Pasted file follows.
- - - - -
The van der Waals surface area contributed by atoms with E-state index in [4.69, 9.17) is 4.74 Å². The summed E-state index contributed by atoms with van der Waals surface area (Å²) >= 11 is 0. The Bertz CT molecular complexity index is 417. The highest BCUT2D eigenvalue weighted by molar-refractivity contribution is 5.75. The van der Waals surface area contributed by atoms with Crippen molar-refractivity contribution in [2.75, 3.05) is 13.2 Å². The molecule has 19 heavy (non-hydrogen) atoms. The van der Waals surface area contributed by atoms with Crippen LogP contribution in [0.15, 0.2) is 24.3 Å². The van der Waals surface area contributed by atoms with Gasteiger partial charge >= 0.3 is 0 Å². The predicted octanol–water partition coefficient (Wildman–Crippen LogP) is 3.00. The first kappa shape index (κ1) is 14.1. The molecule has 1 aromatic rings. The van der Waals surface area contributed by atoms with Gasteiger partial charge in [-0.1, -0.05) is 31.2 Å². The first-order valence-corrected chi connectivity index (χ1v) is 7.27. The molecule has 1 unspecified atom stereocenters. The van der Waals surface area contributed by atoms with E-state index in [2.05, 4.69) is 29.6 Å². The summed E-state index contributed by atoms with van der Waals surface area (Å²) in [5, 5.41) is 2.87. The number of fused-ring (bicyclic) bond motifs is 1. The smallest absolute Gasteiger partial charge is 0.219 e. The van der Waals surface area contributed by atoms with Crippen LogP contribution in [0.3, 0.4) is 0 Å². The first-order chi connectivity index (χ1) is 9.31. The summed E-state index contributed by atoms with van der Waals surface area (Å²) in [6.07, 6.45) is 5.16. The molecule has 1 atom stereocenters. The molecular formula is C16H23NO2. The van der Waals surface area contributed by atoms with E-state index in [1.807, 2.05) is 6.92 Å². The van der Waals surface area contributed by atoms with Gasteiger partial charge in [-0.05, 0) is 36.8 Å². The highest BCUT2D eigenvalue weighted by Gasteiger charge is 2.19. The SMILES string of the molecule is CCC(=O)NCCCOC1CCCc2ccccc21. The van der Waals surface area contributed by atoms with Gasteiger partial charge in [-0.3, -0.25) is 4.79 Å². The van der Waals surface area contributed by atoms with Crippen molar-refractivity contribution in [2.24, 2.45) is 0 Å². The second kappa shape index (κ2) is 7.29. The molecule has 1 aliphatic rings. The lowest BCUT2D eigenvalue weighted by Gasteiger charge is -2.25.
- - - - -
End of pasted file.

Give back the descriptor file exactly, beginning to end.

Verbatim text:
The van der Waals surface area contributed by atoms with E-state index in [4.69, 9.17) is 4.74 Å². The summed E-state index contributed by atoms with van der Waals surface area (Å²) >= 11 is 0. The Bertz CT molecular complexity index is 417. The highest BCUT2D eigenvalue weighted by molar-refractivity contribution is 5.75. The van der Waals surface area contributed by atoms with Crippen molar-refractivity contribution in [2.75, 3.05) is 13.2 Å². The molecule has 19 heavy (non-hydrogen) atoms. The van der Waals surface area contributed by atoms with Crippen LogP contribution in [0.15, 0.2) is 24.3 Å². The van der Waals surface area contributed by atoms with Gasteiger partial charge >= 0.3 is 0 Å². The predicted octanol–water partition coefficient (Wildman–Crippen LogP) is 3.00. The first kappa shape index (κ1) is 14.1. The molecule has 1 aromatic rings. The van der Waals surface area contributed by atoms with Gasteiger partial charge in [-0.1, -0.05) is 31.2 Å². The first-order valence-corrected chi connectivity index (χ1v) is 7.27. The molecule has 1 unspecified atom stereocenters. The van der Waals surface area contributed by atoms with E-state index in [2.05, 4.69) is 29.6 Å². The summed E-state index contributed by atoms with van der Waals surface area (Å²) in [5, 5.41) is 2.87. The number of fused-ring (bicyclic) bond motifs is 1. The smallest absolute Gasteiger partial charge is 0.219 e. The van der Waals surface area contributed by atoms with Crippen LogP contribution in [0.3, 0.4) is 0 Å². The first-order chi connectivity index (χ1) is 9.31. The summed E-state index contributed by atoms with van der Waals surface area (Å²) in [6.07, 6.45) is 5.16. The molecule has 1 atom stereocenters. The molecular formula is C16H23NO2. The van der Waals surface area contributed by atoms with E-state index in [1.807, 2.05) is 6.92 Å². The van der Waals surface area contributed by atoms with Gasteiger partial charge in [-0.05, 0) is 36.8 Å². The highest BCUT2D eigenvalue weighted by Gasteiger charge is 2.19. The SMILES string of the molecule is CCC(=O)NCCCOC1CCCc2ccccc21. The van der Waals surface area contributed by atoms with Gasteiger partial charge in [-0.3, -0.25) is 4.79 Å². The van der Waals surface area contributed by atoms with Crippen molar-refractivity contribution in [2.24, 2.45) is 0 Å². The second kappa shape index (κ2) is 7.29. The molecule has 1 aliphatic rings. The lowest BCUT2D eigenvalue weighted by Gasteiger charge is -2.25.